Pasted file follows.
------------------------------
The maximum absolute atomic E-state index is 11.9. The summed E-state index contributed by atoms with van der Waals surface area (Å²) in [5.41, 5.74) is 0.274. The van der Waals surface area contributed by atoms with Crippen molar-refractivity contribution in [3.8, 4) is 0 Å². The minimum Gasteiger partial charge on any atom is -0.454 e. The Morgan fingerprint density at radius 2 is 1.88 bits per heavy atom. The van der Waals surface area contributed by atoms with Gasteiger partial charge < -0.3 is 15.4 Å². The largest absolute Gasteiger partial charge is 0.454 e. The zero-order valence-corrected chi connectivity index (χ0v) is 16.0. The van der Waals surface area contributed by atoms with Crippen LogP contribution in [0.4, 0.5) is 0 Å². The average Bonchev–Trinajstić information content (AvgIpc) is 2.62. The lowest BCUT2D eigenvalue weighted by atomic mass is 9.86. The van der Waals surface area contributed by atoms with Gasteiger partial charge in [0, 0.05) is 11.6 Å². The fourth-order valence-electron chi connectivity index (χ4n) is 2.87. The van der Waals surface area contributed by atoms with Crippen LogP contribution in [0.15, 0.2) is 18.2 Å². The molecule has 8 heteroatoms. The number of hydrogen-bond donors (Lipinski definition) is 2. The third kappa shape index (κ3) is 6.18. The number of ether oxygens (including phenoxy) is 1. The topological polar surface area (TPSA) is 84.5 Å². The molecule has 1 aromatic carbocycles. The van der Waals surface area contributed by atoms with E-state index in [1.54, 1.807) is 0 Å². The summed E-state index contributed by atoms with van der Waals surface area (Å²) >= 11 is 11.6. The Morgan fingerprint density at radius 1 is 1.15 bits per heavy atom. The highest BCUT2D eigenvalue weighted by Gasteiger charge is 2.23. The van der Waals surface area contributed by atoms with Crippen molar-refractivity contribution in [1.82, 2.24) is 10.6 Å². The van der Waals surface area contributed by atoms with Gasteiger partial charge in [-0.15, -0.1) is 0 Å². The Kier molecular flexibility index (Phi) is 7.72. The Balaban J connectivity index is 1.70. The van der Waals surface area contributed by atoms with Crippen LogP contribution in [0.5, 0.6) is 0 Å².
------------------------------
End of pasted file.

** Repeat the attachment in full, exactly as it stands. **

The maximum absolute atomic E-state index is 11.9. The summed E-state index contributed by atoms with van der Waals surface area (Å²) in [5.41, 5.74) is 0.274. The van der Waals surface area contributed by atoms with Crippen molar-refractivity contribution in [3.8, 4) is 0 Å². The minimum Gasteiger partial charge on any atom is -0.454 e. The Morgan fingerprint density at radius 2 is 1.88 bits per heavy atom. The van der Waals surface area contributed by atoms with Gasteiger partial charge < -0.3 is 15.4 Å². The largest absolute Gasteiger partial charge is 0.454 e. The zero-order valence-corrected chi connectivity index (χ0v) is 16.0. The van der Waals surface area contributed by atoms with Crippen LogP contribution in [0.4, 0.5) is 0 Å². The average Bonchev–Trinajstić information content (AvgIpc) is 2.62. The lowest BCUT2D eigenvalue weighted by atomic mass is 9.86. The van der Waals surface area contributed by atoms with Gasteiger partial charge in [0, 0.05) is 11.6 Å². The fourth-order valence-electron chi connectivity index (χ4n) is 2.87. The van der Waals surface area contributed by atoms with Crippen LogP contribution in [0.15, 0.2) is 18.2 Å². The molecule has 8 heteroatoms. The number of hydrogen-bond donors (Lipinski definition) is 2. The third kappa shape index (κ3) is 6.18. The number of ether oxygens (including phenoxy) is 1. The topological polar surface area (TPSA) is 84.5 Å². The molecule has 1 aromatic carbocycles. The van der Waals surface area contributed by atoms with E-state index in [1.54, 1.807) is 0 Å². The summed E-state index contributed by atoms with van der Waals surface area (Å²) >= 11 is 11.6. The Morgan fingerprint density at radius 1 is 1.15 bits per heavy atom. The highest BCUT2D eigenvalue weighted by Gasteiger charge is 2.23. The van der Waals surface area contributed by atoms with Crippen molar-refractivity contribution in [1.82, 2.24) is 10.6 Å². The van der Waals surface area contributed by atoms with Gasteiger partial charge in [-0.15, -0.1) is 0 Å². The Kier molecular flexibility index (Phi) is 7.72. The Balaban J connectivity index is 1.70. The van der Waals surface area contributed by atoms with Crippen LogP contribution in [0.5, 0.6) is 0 Å².